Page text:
I think a perfect illustration of this is in the life of my in-laws—Harold and Dorothy Wills. When they got married, mom was a believer and dad was an unbeliever. And dad was content to stay married to mom so they never even considered divorce. Now, Dorothy was careful not to nag Harold with the gospel. She simply prayed for him, answered his questions about the Lord when he asked, and endeavored to live the Christian life in front of him. Finally, in 1987, after 48 years of marriage, at the age of 75, Harold Wills accepted the Lord as his Savior. And I’m convinced that my father-in-law is in heaven today because of the patient, faithful witness of his wife, Dorothy.
So let me encourage you. If you are married to an unbeliever and he or she is content to remain married to you, then don’t divorce. Share the gospel with your unsaved spouses. But don’t nag them with it. Rather, pray for them. And live an exemplary Christian life in front of them. Who knows? Maybe your example will eventually lead them to Christ.
An old American Indian tale recounts the story of a chief who was telling a gathering of young braves about the struggle within. "It is like two dogs fighting inside of us," the chief told them. "There is one good dog who wants to do the right and the other dog always wants to do the wrong. Sometimes the good dog seems stronger and is winning the fight. But sometimes the bad dog is stronger and wrong is winning the fight."
"Who is going to win in the end?" a young brave asks.
The chief answered "The one you feed."
At first I saw God as my observer, my judge, keeping track of the things I did wrong, so as to know whether I merited heaven or hell when I die. He was out there sort of like a president. I recognized his picture when I saw it, but I really didn’t know Him.
But later on, when I met Christ, It seemed as though life were rather like a bike ride, but it was a tandem bike, and I noticed that Christ was in the back helping me pedal.
I don’t know when it was that he suggested that we change places, but life has not been the same since. When I had control, I knew the way. It was rather boring, but predictable. . . It was the shortest distance between two points.
But when he took the lead, He knew delightful long cuts, up mountains, and through rocky places at breakneck speeds, It was all I could do to hang on! Even though it looked like madness, He said, "Pedal!"
I worried and was anxious and asked, "Where are you taking me?" He laughed and didn’t answer, and I started to learn to trust. I forgot my boring life and entered into the adventure. And when I’d say "I’m scared," He’d lean back and touch my hand.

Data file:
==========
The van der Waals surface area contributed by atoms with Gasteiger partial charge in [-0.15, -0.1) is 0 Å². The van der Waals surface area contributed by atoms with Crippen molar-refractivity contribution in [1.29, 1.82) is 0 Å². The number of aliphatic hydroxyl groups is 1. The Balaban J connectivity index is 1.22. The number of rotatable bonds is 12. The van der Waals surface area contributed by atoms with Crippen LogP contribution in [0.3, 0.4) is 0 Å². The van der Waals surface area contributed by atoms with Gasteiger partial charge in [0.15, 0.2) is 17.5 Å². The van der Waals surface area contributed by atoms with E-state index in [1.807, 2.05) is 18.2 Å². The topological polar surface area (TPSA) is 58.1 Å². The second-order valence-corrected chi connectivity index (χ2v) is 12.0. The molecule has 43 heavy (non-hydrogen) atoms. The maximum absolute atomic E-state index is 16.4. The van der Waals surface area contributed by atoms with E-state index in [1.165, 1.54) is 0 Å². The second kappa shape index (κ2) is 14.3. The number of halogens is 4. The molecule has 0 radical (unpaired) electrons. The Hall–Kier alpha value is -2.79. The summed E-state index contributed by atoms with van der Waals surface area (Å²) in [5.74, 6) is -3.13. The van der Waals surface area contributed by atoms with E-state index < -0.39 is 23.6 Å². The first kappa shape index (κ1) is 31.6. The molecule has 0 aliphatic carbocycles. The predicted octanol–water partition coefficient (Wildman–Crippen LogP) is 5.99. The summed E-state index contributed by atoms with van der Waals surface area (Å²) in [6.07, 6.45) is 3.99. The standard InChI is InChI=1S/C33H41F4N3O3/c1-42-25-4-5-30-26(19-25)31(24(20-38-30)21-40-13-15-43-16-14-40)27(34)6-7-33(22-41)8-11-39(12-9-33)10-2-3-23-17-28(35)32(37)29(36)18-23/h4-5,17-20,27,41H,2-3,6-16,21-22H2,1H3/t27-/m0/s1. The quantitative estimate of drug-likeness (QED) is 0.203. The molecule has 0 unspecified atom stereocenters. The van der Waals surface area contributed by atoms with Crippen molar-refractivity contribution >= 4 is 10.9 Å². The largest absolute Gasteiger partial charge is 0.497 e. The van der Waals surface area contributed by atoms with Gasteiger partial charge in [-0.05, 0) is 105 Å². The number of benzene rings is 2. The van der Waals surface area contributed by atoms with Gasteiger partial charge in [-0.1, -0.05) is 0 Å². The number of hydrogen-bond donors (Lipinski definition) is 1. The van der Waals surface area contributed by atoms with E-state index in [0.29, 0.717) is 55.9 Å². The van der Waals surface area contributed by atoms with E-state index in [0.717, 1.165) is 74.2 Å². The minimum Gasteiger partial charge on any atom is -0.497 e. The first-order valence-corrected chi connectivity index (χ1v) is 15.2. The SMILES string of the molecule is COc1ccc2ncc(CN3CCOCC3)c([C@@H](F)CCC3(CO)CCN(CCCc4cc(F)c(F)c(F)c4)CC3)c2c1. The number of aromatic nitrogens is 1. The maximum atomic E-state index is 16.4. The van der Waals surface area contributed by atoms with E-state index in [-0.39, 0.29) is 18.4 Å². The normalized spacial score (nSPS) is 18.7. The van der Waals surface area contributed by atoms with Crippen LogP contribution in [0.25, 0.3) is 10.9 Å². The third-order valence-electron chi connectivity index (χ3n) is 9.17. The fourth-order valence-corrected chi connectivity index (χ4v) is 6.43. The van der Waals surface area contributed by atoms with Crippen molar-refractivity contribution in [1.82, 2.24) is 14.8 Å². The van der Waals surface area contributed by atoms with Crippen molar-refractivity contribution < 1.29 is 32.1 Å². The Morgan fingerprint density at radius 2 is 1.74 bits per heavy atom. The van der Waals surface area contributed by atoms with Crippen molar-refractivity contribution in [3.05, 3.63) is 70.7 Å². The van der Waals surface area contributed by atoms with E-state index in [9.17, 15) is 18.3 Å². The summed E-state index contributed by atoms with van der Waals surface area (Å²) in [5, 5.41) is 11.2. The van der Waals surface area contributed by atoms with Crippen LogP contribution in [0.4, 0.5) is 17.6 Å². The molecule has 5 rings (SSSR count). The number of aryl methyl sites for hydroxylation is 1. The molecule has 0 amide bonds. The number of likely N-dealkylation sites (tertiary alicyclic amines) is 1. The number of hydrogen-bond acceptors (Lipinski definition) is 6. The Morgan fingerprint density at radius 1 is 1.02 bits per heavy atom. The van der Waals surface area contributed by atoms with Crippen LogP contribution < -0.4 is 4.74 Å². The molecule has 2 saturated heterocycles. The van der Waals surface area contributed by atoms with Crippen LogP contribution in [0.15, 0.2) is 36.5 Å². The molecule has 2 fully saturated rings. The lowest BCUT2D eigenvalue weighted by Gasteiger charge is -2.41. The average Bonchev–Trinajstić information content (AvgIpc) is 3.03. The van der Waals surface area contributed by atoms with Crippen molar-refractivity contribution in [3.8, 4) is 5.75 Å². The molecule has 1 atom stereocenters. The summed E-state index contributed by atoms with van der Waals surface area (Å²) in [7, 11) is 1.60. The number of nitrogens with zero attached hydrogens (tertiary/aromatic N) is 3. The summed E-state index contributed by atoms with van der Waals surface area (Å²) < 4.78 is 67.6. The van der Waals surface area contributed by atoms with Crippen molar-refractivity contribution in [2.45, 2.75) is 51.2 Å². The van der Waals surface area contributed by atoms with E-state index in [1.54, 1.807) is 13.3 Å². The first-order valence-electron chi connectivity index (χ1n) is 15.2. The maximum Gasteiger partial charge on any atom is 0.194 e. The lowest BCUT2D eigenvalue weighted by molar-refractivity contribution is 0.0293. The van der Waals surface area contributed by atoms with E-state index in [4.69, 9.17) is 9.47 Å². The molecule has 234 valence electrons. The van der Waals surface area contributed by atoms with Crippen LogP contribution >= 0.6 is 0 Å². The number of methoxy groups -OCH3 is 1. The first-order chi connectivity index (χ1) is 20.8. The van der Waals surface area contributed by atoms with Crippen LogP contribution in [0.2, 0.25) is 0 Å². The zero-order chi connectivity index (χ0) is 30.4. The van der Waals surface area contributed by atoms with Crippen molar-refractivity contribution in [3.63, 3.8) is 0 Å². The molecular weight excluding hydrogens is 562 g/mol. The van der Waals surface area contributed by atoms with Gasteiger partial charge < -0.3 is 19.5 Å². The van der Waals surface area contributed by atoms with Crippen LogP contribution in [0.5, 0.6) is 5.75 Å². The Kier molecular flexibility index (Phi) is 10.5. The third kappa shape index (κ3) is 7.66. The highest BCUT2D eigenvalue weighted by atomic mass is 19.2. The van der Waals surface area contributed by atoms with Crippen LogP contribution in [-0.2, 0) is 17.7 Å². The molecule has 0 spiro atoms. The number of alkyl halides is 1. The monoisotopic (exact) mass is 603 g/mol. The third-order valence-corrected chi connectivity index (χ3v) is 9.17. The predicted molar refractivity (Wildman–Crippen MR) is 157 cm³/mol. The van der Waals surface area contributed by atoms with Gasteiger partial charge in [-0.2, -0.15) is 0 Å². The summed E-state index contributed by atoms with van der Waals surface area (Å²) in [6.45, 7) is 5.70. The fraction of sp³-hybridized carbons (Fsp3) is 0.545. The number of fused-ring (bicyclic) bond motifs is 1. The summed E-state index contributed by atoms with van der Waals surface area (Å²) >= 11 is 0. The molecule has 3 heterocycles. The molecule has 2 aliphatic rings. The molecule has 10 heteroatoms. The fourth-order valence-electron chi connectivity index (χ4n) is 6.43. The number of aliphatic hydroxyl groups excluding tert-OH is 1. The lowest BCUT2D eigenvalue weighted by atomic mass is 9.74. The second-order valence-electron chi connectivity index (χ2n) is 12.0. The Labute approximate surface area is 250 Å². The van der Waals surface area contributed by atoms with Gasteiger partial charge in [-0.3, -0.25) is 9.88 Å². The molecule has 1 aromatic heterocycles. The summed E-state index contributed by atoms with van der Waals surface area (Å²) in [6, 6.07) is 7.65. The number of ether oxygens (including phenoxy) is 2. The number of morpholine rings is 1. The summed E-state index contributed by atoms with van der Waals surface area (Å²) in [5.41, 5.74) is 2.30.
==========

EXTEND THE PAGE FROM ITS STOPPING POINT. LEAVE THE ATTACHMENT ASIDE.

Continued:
He took me to people with gifts that I needed, gifts of healing, acceptance and joy. They gave me gifts to take on my journey, my Lord’s and mine. And we were off again. He said, "Give the gifts away; they’re extra baggage, too much weight."
So I did, to the people we met, and I found that in giving I received, and still our burden was light. I did not trust Him, at first, In control of my life. I thought He’d wreck it; but he knows bike secrets, knows how to make it bend to take sharp corners, knows how to jump to clear high rocks, knows how to fly to shorten scary passages. And I am learning to shut up and pedal in the strangest places, and I’m beginning to enjoy the view and the cool breeze on my face with my delightful constant companion Jesus Christ. And when I’m sure I just can’t do anymore, He just smiles and says . . . "Pedal." - author unknown
THE AMAZING 8-WATTS
In 1972, NASA launched the exploratory space probe Pioneer 10. According to Leon Jaroff in Time, the satellite’s primary mission was to reach Jupiter, photograph the planet and its moons, and beam data to earth about Jupiter’s magnetic field, radiation belts, and atmosphere. Scientists regarded this as a bold plan, for at that time no earth satellite had ever gone beyond Mars, and they feared the asteroid belt would destroy the satellite before it could reach its target.
But Pioneer 10 accomplished its mission and much, much more. Swinging past the giant planet in November 1973, Jupiter’s immense gravity hurled Pioneer 10 at a higher rate of speed toward the edge of the solar system. At one billion miles from the sun, Pioneer 10 passed Saturn. At some two billion miles, it hurtled past Uranus; Neptune at nearly three billion miles; Pluto at almost four billion miles. By 1997, twenty-five years after its launch, Pioneer 10 was more than six billion miles from the sun.
And despite that immense distance, Pioneer 10 continued to beam back radio signals to scientists on Earth. "Perhaps most remarkable," writes Jaroff, "those signals emanate from an 8-watt transmitter, which radiates about as much power as a bedroom night light, and takes more than nine hours to reach Earth."
The Little Satell...
James H. Cook, Jr.
I heard of a couple who, as they were paying for groceries in the check-out line, were discussing their soon to be 50th wedding anniversary, when the young cashier interjected by saying, "I can’t imagine being married to same man for 5o years!"
The wife wisely replied, teaching the young girl a lesson at the same time, "Well, Honey, don’t get married until you can ."
In a recent report by Linda Duxbury of Carleton University’s School Of Business. Ottawa, and Chris Higgins of the Richard Ivey School of Business at the University of Western Ontario, London, entitled “Work-Life Balance in the New Millennium: Where are We? Where Do we need to Go?,” the authors claimed that many Canadians are finding it very difficult to balance their roles in life as employer, employee, parent and spouse. This shows up in increased workloads, more stress, declining physical and mental health, increased absenteeism, lower job satisfaction and lower commitment to employers. Duxbury says: “Our data demonstrate that the inability to balance work and family life is everyone’s problem. It hurts the employer, the employee, the employee’s colleagues, the employee’s family and Canadian society as a whole.” Estimated absenteeism from work-life conflict costs Canadian firms almost $3 billion a year, which results in extra visits to the doctor adding $ 425million annually to the cost of health care.
Hence, this whole thing of being a great worker is a very live issue in our day and time. If things aren’t working well in the work world it can be damaging to our lives and if we buy into Linda Duxbury’s conclusion, all of Canada, all of life will be affected in one way or another.